: He comes from a special family, but he has always lived a simple and plain life; he was once subject to inhuman treatment, but he has been devoted himself to the promotion of humanitarianism; he is one of China's 60 million disabled persons, but he is also a pioneer and guide in the cause of China's handicapped people. Beginning from December 15, People's Daily (Overseas Edition) will relay in two parts the text of the exclusive interview with Deng taken place on December 4 as appeared in a CCTV broadcast program.
December 3 every year is an unusual day for Deng Pufang, because the annual World Disabled Day always pushes him and the China Disabled Persons' Federation he led into the limelight. As the eldest son of China's second-generation leader Deng Xiaoping, the name of Deng Pufang has been closely tied with the country's welfare cause for the disabled.
Reporter: They say your name is of special origin. Is it really given by Marshal Liu Bocheng?
Deng: Yes. I needed a formal name before going to school in Chongqing. At that time the two families of Liu and Deng lived together and their children played together. So my father asked General Liu to give me a name.
Reporter: But your father himself could do this.
Deng: But, you know, Marshal Liu is a man of great learning. Because my infant name was "Pangpang" ("pang" means plump), Marshal Liu added "u" to "p" and capped "ang" with "f", and put the two together to give me the name "Pufang" which means "plain and upright". He personally consulted the dictionary before he did this. This name gives me a life-long influence.
Born in wartimes, little Deng Pufang followed his father to move from place to place, until the Deng family settled down in Beijing in the early days of the founding of P.R. China in 1949. Just as his name suggests, Deng continued to live a plain life as a child of an ordinary family despite the fact that his father was a state leader.
Deng: When I was studying in the "August 1" primary school, there was a bad tendency among students--comparing rankings of their fathers, saying: someone's father is a regimental commander; someone's a senior commander and someone's a general. When asked what my father was, I said I didn't know, or he was nobody. This gave me the feeling that it seemed we were inferior to others.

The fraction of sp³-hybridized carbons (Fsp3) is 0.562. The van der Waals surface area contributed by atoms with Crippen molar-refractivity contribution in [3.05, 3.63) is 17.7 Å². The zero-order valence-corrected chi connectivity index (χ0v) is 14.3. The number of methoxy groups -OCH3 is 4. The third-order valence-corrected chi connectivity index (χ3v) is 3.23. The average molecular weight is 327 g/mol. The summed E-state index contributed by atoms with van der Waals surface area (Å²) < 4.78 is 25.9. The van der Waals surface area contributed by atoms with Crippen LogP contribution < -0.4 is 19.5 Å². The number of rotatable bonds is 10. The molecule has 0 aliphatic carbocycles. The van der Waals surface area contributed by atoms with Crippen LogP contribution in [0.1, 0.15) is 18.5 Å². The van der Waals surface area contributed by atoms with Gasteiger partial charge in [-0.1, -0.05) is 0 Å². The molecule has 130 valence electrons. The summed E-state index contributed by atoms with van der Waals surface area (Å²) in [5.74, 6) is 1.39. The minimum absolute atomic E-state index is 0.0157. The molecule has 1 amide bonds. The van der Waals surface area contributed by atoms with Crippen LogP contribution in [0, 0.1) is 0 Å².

Reporter: Is it that your parents particularly asked you not to argue with others about such things?
Deng: No, my father didn't say anything about his official ranking, nor did my mother tell me my father's post. We never asked about this. It was not until studying in grade five when I was 11 that somebody told me secretly "your father is finance minister", I asked "really?" At that time my father was acting concurrently as finance minister. I remember that one day when I was in middle school, my bike broke down. I had not a penny in my pocket, so I borrowed money from my teacher to buy a bus ticket. Later the teacher asked me, why, as son of the General Secretary, you didn't have a single penny in your pocket? All my trousers were patched at that time, When I had my new trousers on, I didn't know where to put my legs.
Reporter: For a long time after you entered middle school, your classmates, even your teachers didn't know you were son of Deng Xiaoping?
Deng: That's the case. I stayed six years in the No. 13 Middle School, and in senior grade two, a Youth League cadre of our class wondered if they should invite my father to write an inscription for the class activity. So he asked another League member to talk to me, since my father was the General Secretary (of the Communist Party of China, or CPC). That classmate exclaimed, Oh, he is son of the General Secretary! We had been classmates for five or six years but he never knew it. At that time I didn't think it as anything, for I was the same as others, nothing special.
Reporter: Did your father set any special demands on you? Didn't he tell you not to say anything about your family background to others?
Deng: My father didn't, but my mother did say that, she hoped we wouldn't mention that. We didn't feel it necessary to say what my father was, either, and we intentionally avoided mentioning it when filling in forms.
Reporter: Why you did so?
Deng: I couldn't figure out what my parents thought about this. But as I recall it now, I think maybe they hoped that we could live in a normal environment. I benefited significantly from this point, from childhood up to grown-up, I lived, played and studied together with a group of ordinary children, without any feelings of estrangement. Isn't this great?
Reporter: But at that time it was impossible for you to imagine the subsequent twists and turns in your life, wasn't it?
Deng: Of course not. It was a society filled with ideals at that time, in which we were educated to establish an outlook on life and a communist world outlook. When I took the college entrance examination, I applied for majoring in nuclear physics of technical physics department, longing for working in deep mountains after graduation.
Deng Pufang's revolutionary ideal, however, didn't come true as he wished. In 1966, when Deng was in his fourth college year, the Cultural Revolution started. His father Deng Xiaoping soon became a central target of attacks. Deng Pufang, as well as his elder sister Deng Lin and younger sister Deng Nan, all got severely criticized and kept under control at their respective schools, for the rebellion factions attempted to extract from them "evidence of crime" against their father.